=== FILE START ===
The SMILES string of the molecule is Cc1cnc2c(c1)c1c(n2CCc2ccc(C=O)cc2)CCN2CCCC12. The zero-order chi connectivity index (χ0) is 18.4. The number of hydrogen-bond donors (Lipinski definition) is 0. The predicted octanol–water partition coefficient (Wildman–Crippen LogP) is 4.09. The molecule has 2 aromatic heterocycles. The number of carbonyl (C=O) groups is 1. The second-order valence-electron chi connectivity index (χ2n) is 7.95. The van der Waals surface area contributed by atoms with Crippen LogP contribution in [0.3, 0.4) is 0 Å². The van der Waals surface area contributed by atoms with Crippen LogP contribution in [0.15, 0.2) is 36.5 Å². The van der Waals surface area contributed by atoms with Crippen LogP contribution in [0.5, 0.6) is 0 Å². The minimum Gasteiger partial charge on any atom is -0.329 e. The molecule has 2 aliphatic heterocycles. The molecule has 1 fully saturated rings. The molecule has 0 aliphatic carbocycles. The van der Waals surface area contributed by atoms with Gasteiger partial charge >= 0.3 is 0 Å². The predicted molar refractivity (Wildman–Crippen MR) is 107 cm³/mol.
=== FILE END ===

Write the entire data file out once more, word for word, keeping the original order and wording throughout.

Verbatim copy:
The SMILES string of the molecule is Cc1cnc2c(c1)c1c(n2CCc2ccc(C=O)cc2)CCN2CCCC12. The zero-order chi connectivity index (χ0) is 18.4. The number of hydrogen-bond donors (Lipinski definition) is 0. The predicted octanol–water partition coefficient (Wildman–Crippen LogP) is 4.09. The molecule has 2 aromatic heterocycles. The number of carbonyl (C=O) groups is 1. The second-order valence-electron chi connectivity index (χ2n) is 7.95. The van der Waals surface area contributed by atoms with Crippen LogP contribution in [0.3, 0.4) is 0 Å². The van der Waals surface area contributed by atoms with Crippen LogP contribution in [0.15, 0.2) is 36.5 Å². The van der Waals surface area contributed by atoms with Crippen LogP contribution in [0.5, 0.6) is 0 Å². The minimum Gasteiger partial charge on any atom is -0.329 e. The molecule has 2 aliphatic heterocycles. The molecule has 1 fully saturated rings. The molecule has 0 aliphatic carbocycles. The van der Waals surface area contributed by atoms with Gasteiger partial charge >= 0.3 is 0 Å². The predicted molar refractivity (Wildman–Crippen MR) is 107 cm³/mol.